PulteGroup Inc., the largest U.S. homebuilder by revenue, reported a narrower-than-expected first-quarter loss and said it expects to be profitable in the second half of the year. The shares climbed more than 3 percent.
The net loss in the first quarter was $39.5 million, or 10 cents a share, compared with $12.5 million, or 3 cents, a year earlier, the Bloomfield Hills, Michigan-based company said today in a statement. The average estimate of 17 analysts in a Bloomberg survey was for a loss of 14 cents a share.
PulteGroup focused on cutting costs in the face of weak demand for new homes. Selling, general and administrative expenses for the quarter decreased 10 percent from a year earlier to $136 million. The rate of cancellations declined and visits to the company’s sale centers increased, said Richard Dugas, chairman and chief executive officer.
“Assuming market conditions remain stable, we have put ourselves in a position to return to profitability in the back half of the year.” Dugas said on a conference call with investors. “Now it’s about effort and execution, which are clearly within our control.”
Roger Cregg, chief financial officer, said the builder expects profits in both the third and fourth quarters.
PulteGroup rose 26 cents, or 3.3 percent, to $8.24 as of 4:15 p.m. in New York Stock Exchange composite trading. The gain was the largest among the 12 companies in the Standard & Poor’s Supercomposite Homebuilding Index, which increased 0.1 percent.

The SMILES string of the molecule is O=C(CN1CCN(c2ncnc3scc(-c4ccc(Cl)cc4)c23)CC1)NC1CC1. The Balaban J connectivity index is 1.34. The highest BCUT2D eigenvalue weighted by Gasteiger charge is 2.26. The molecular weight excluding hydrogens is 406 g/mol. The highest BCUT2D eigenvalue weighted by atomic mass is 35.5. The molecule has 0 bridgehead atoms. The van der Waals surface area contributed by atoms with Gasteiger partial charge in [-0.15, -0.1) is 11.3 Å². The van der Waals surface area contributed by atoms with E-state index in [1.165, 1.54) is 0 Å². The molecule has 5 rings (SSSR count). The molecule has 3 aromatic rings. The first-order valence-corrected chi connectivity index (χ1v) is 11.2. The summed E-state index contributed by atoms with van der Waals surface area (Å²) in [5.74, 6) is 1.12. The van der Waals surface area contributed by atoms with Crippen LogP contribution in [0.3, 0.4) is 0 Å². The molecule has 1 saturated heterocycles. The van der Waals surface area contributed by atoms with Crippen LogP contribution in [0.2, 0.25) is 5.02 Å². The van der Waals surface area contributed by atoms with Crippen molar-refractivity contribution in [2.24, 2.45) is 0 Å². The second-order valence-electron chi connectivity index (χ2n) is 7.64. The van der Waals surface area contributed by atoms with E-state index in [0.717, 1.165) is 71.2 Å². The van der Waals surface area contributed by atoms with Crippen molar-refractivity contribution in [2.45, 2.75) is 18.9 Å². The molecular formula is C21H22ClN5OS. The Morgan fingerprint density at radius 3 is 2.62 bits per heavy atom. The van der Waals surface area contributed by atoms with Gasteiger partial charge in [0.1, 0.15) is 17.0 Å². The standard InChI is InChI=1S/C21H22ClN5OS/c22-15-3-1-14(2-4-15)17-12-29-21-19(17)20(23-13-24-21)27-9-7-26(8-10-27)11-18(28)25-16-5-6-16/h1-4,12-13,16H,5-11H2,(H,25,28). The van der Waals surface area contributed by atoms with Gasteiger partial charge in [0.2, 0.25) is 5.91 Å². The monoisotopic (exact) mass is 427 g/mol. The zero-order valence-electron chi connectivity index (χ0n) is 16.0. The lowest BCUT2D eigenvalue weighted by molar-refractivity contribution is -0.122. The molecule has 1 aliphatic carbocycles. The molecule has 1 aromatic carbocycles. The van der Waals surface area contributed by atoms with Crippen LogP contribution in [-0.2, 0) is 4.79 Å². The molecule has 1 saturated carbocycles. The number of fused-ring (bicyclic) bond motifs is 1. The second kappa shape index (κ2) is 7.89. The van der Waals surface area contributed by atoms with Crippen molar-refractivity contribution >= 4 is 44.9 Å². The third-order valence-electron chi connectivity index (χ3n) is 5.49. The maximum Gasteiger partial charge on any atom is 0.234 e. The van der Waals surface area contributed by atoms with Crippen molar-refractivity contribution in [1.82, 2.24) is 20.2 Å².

The first-quarter results were “somewhat encouraging,” Vincent Foley and Cedric Morris, analysts with Barclays Capital Inc. in New York, said in a research note. “Operating trends were better than expected, particularly as it relates to new orders.”
Net new orders rose to 4,345 homes from 4,320 a year earlier and the cancellation rate decreased to 16 percent from 18 percent. Revenue slipped to $805.2 million from $1.02 billion.
The builder’s year-ago sales were boosted by a government tax incentive for homebuyers, valued at as much as $8,000, that ended in April 2010. Builders have struggled as tighter lending, unemployment near 9 percent and competition from lower-priced foreclosures reduce demand. Purchases of new houses were at an annual pace of 300,000 last month, close to the record low of 270,000 in February, the Commerce Department said April 25.
“Housing is profoundly weak and most of the builders, Pulte included, serve the entry and mid-level market so there’s a lot of competition there,” Vicki Bryan, senior bond analyst for Gimme Credit LLC in New York, said before the report.
Moody’s Investors Service lowered its outlook for PulteGroup on April 21 to stable from positive while saying the builder’s greater “size, scale and diversification” after its August 2009 purchase of Centex Corp. will be a benefit when the industry begins to turn.
“The change in outlook back to stable from positive reflects Moody’s expectation that both Pulte’s improvement in operating performance and the homebuilding industry’s return to a more normal operating environment will take longer to materialize than had earlier been anticipated,” the ratings company said.